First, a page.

User Guide

A Guideline to Create the Perfect Survey Form - Part 1

Last Update: March 29, 2017

Creating a survey form is a tedious task if you don’t know where to start. Let’s start briefly, there are two types of surveys, one is for the total population which has high costs and is very time consuming and the other one is achieved by determining a sample group which will infer information about the whole group with a certain confidence rate. We, form builder users, use a sample group because it is cheaper, faster, and could possibly be as accurate as the total population survey.

1. State the Purpose of Your Survey Form

First, we should state a problem that we want to test and make an educated guess about the answer to the problem. For example, one beverage company found that their customers quit drinking a product after 2 months and they guessed that their new flavor sucks (the problem). Renewing or changing their flavor looks like the solution (answer). So, they want to test it first by creating a survey form which targets questions to the flavor of their beverage. We can relate to this in our business with one way or another.

2. Define your Audience

Whose opinions do you want to know? Is it from a certain age group, sex, household income etc.? By determining your audience you will get to know the opinion of the audience you want to interact with. For example, you may have a feature that gets negative feedback from a few people that you didn’t target or intend to sell. So, you don’t need to worry about the negative comments alone, you should worry about what your targeted audience says.

These 2 steps are crucial for preparing your survey & it will save you a lot of time. Shortly, ask these questions to yourself. What am I trying to accomplish with this survey? Whose opinion is important to my business?

Creating the Analysis Plan

In the analysis plan, you determine which statistics you will use and how much risk you can take in stating your conclusions. Simply, you will blend data to make it significant enough for the population.

Let’s get started by choosing a sampling method. Shortly, there are two sampling methods, random sampling and nonrandom sampling. We use random sampling because of the minimum amount of sampling error. In addition, random sampling has two methods, simple or stratified random sampling.

Simple Random Sampling
This method as it sounds is a simple method for random sampling. We need two conditions to be met before using this method.

  • Every member in the population must have an equal opportunity of being chosen for the sample (equality)
  • The selection of one member is not affected by the selection of previous members (independence)

We use an online random number generator which solves both of the issues above and help us select members in the population randomly and unbiased. However, if we have multiple factors such as sex, income, political views, interests etc. this method may not be representative enough. That is where the stratified sampling comes in, to represent many population attributes.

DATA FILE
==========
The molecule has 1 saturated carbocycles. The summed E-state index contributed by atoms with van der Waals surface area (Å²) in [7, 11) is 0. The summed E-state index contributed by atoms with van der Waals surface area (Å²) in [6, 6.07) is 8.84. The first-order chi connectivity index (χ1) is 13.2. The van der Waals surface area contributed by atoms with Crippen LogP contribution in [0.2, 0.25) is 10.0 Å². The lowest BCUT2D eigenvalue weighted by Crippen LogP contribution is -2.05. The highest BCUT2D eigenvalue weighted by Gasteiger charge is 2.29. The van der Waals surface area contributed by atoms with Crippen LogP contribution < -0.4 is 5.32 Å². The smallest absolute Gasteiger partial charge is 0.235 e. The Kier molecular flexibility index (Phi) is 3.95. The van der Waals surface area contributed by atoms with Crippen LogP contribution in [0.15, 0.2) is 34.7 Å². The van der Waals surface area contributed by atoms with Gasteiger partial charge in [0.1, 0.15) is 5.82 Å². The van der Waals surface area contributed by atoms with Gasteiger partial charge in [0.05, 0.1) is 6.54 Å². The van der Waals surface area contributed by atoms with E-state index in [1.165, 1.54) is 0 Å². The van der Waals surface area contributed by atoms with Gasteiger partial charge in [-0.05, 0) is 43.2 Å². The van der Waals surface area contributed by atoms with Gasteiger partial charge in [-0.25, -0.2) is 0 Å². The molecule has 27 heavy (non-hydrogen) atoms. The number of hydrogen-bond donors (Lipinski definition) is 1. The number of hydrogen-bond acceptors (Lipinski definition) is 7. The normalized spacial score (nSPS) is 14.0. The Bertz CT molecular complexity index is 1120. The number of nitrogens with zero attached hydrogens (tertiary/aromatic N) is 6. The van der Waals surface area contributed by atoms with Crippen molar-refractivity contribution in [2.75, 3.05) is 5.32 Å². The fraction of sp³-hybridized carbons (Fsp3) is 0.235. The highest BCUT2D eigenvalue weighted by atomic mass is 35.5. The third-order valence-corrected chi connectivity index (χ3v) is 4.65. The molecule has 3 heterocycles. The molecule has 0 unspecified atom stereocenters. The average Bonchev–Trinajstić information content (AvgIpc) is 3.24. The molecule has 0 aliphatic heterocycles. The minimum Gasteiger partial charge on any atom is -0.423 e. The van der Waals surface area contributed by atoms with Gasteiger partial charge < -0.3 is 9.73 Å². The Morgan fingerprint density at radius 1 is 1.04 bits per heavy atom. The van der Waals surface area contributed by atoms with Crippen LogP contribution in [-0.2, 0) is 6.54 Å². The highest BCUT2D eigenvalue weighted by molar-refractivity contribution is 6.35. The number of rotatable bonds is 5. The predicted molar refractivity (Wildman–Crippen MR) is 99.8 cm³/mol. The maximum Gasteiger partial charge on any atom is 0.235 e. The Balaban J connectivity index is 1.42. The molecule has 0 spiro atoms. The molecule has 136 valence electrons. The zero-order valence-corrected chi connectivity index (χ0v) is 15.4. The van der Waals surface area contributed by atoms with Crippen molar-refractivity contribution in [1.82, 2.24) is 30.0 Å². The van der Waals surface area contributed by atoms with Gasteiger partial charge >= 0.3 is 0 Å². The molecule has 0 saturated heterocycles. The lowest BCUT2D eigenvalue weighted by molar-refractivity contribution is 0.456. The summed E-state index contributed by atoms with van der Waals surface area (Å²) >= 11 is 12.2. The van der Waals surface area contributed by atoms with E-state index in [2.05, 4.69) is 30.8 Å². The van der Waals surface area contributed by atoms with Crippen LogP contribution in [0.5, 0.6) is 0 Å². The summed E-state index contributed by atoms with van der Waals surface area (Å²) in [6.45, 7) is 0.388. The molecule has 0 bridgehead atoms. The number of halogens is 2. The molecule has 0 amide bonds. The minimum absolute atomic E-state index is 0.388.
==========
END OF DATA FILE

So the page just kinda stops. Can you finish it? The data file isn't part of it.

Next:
Stratified Random Sampling

This method is used when the population is heterogeneous such as, level of education in clients or different ranks of workers etc. If one group is proportionally larger than another, its sample size should also be proportionally larger. After selecting the segments of the population, we then sample each homogeneous group and calculate the sample statistics for each group to determine how many members we need from each subgroup. First, we need to measure the proportion of each group in the population and use the same proportions for the sample subgroups too. Let’s say that a population of our users is 60% female, %40 male and %90 free users and %10 paid users. With this, we can calculate the proportions of our four homogeneous subgroups in the population:

  • Free, female .90 * .60 = .54
  • Free, male .90 * .40 = .36
  • Paid, female .10 * .60 = .06
  • Paid, male .10 * .40 = .04

So, the %54 of the population will be free female users, %36 free male users, %6 paid female users, and %4 paid male users. Each percentage will be multiplied by the total sample size needed to get the actual number of each subgroup.

Now that we’ve selected a sampling method, we can go on with determining the confidence level and precision of the sample size. Most of the statisticians use %95 confidence and a 5% precision level as the absolute minimum so we’ll do the same with our example. We’ll also be lazy about this and use a sample size calculator for determining the sample size. Let’s look at the image below for %95 confidence and %5 precision level with a population for 50000.

Our sample size turns out to be 381. We should also adjust our response rate to %50 percent which means doubling our sample size value which in case equals to 762. This will guarantee our survey to get the sufficient amount of responses. For our stratified sample size determination we need to multiply the percentages with n = 762.

  • Free, female .54 * 762 = 412
  • Free, male .36 * 762 = 274
  • Paid, female .06 * 762 = 46
  • Paid, male .04 * 762 = 30

Now that we’ve prepared our sample sizes for each subgroup and determined our purpose of the survey, we can go on for the important points of preparing the perfect survey form on our next part.

This is the end of the first part of this article, we’ll give you a little time to make the research. If you will wait for the next part eagerly (we know you will!) please add your thoughts in the comments section below.


  • Ursula

    Very good explanation about the steps...I would like to continue with the article to undertand how to formulate the questions.

  • Abdul

    Its very interesting issues to be followed

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